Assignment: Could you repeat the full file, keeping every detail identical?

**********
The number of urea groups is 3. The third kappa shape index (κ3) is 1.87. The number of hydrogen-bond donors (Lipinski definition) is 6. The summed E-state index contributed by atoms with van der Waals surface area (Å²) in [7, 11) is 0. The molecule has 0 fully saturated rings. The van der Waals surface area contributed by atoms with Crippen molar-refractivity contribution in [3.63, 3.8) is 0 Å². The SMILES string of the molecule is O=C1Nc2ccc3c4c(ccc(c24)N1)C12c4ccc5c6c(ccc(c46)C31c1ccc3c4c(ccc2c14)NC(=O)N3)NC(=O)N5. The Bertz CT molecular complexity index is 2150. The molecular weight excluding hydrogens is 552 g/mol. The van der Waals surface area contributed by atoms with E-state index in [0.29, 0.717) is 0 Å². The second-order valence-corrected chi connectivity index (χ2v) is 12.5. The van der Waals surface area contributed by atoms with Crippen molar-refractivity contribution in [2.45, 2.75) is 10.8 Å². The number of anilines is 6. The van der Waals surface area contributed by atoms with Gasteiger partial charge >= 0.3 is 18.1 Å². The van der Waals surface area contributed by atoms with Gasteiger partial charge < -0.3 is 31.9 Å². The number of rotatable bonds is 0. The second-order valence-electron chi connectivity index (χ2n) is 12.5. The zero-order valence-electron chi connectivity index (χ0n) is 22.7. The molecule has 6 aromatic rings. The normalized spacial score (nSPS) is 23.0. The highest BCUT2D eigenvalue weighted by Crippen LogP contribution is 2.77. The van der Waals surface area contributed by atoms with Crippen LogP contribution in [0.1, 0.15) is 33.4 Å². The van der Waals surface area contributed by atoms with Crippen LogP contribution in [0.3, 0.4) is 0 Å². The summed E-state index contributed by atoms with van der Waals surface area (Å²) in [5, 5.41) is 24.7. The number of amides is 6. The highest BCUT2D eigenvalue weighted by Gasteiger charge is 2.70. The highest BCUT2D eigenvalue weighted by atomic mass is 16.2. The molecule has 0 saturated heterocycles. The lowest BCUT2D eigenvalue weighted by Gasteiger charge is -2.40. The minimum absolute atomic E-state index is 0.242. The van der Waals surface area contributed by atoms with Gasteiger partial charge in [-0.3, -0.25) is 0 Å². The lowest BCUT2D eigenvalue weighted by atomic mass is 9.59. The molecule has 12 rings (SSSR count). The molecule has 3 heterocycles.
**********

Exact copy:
The number of urea groups is 3. The third kappa shape index (κ3) is 1.87. The number of hydrogen-bond donors (Lipinski definition) is 6. The summed E-state index contributed by atoms with van der Waals surface area (Å²) in [7, 11) is 0. The molecule has 0 fully saturated rings. The van der Waals surface area contributed by atoms with Crippen molar-refractivity contribution in [3.63, 3.8) is 0 Å². The SMILES string of the molecule is O=C1Nc2ccc3c4c(ccc(c24)N1)C12c4ccc5c6c(ccc(c46)C31c1ccc3c4c(ccc2c14)NC(=O)N3)NC(=O)N5. The Bertz CT molecular complexity index is 2150. The molecular weight excluding hydrogens is 552 g/mol. The van der Waals surface area contributed by atoms with E-state index in [0.29, 0.717) is 0 Å². The second-order valence-corrected chi connectivity index (χ2v) is 12.5. The van der Waals surface area contributed by atoms with Crippen molar-refractivity contribution in [2.45, 2.75) is 10.8 Å². The number of anilines is 6. The van der Waals surface area contributed by atoms with Gasteiger partial charge >= 0.3 is 18.1 Å². The van der Waals surface area contributed by atoms with Gasteiger partial charge < -0.3 is 31.9 Å². The number of rotatable bonds is 0. The second-order valence-electron chi connectivity index (χ2n) is 12.5. The zero-order valence-electron chi connectivity index (χ0n) is 22.7. The molecule has 6 aromatic rings. The normalized spacial score (nSPS) is 23.0. The highest BCUT2D eigenvalue weighted by Crippen LogP contribution is 2.77. The van der Waals surface area contributed by atoms with Crippen LogP contribution in [0.1, 0.15) is 33.4 Å². The van der Waals surface area contributed by atoms with Crippen LogP contribution in [0.3, 0.4) is 0 Å². The summed E-state index contributed by atoms with van der Waals surface area (Å²) in [5, 5.41) is 24.7. The number of amides is 6. The highest BCUT2D eigenvalue weighted by Gasteiger charge is 2.70. The highest BCUT2D eigenvalue weighted by atomic mass is 16.2. The molecule has 0 saturated heterocycles. The lowest BCUT2D eigenvalue weighted by Gasteiger charge is -2.40. The minimum absolute atomic E-state index is 0.242. The van der Waals surface area contributed by atoms with Gasteiger partial charge in [-0.3, -0.25) is 0 Å². The lowest BCUT2D eigenvalue weighted by atomic mass is 9.59. The molecule has 12 rings (SSSR count). The molecule has 3 heterocycles.